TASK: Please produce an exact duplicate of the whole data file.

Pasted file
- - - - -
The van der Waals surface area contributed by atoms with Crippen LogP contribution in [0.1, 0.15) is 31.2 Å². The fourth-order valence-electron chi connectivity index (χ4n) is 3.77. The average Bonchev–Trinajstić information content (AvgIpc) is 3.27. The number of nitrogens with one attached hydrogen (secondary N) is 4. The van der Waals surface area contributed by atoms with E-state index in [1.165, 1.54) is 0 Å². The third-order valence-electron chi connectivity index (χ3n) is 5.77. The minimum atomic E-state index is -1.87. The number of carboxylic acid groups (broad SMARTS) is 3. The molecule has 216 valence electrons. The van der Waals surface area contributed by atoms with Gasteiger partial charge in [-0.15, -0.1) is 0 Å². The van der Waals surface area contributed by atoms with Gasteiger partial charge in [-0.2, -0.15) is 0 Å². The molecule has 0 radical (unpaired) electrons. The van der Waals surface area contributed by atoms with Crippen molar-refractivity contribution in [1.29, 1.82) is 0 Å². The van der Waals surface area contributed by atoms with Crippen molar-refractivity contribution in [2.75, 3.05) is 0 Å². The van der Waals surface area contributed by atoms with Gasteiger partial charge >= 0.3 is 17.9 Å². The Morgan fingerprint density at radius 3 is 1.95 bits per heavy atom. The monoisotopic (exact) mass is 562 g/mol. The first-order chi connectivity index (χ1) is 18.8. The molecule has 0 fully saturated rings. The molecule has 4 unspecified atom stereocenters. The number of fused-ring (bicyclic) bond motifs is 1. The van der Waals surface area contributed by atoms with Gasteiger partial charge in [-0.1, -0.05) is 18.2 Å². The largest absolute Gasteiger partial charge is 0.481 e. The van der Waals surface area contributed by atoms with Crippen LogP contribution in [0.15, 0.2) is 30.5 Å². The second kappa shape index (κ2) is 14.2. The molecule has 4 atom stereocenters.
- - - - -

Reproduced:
The van der Waals surface area contributed by atoms with Crippen LogP contribution in [0.1, 0.15) is 31.2 Å². The fourth-order valence-electron chi connectivity index (χ4n) is 3.77. The average Bonchev–Trinajstić information content (AvgIpc) is 3.27. The number of nitrogens with one attached hydrogen (secondary N) is 4. The van der Waals surface area contributed by atoms with E-state index in [1.165, 1.54) is 0 Å². The third-order valence-electron chi connectivity index (χ3n) is 5.77. The minimum atomic E-state index is -1.87. The number of carboxylic acid groups (broad SMARTS) is 3. The molecule has 216 valence electrons. The van der Waals surface area contributed by atoms with Gasteiger partial charge in [-0.15, -0.1) is 0 Å². The van der Waals surface area contributed by atoms with Gasteiger partial charge in [-0.2, -0.15) is 0 Å². The molecule has 0 radical (unpaired) electrons. The van der Waals surface area contributed by atoms with Crippen molar-refractivity contribution in [1.29, 1.82) is 0 Å². The van der Waals surface area contributed by atoms with Crippen molar-refractivity contribution in [2.75, 3.05) is 0 Å². The van der Waals surface area contributed by atoms with Gasteiger partial charge >= 0.3 is 17.9 Å². The Morgan fingerprint density at radius 3 is 1.95 bits per heavy atom. The monoisotopic (exact) mass is 562 g/mol. The first-order chi connectivity index (χ1) is 18.8. The molecule has 0 fully saturated rings. The molecule has 4 unspecified atom stereocenters. The number of fused-ring (bicyclic) bond motifs is 1. The van der Waals surface area contributed by atoms with Gasteiger partial charge in [-0.1, -0.05) is 18.2 Å². The largest absolute Gasteiger partial charge is 0.481 e. The van der Waals surface area contributed by atoms with Crippen LogP contribution in [0.15, 0.2) is 30.5 Å². The second kappa shape index (κ2) is 14.2. The molecule has 4 atom stereocenters.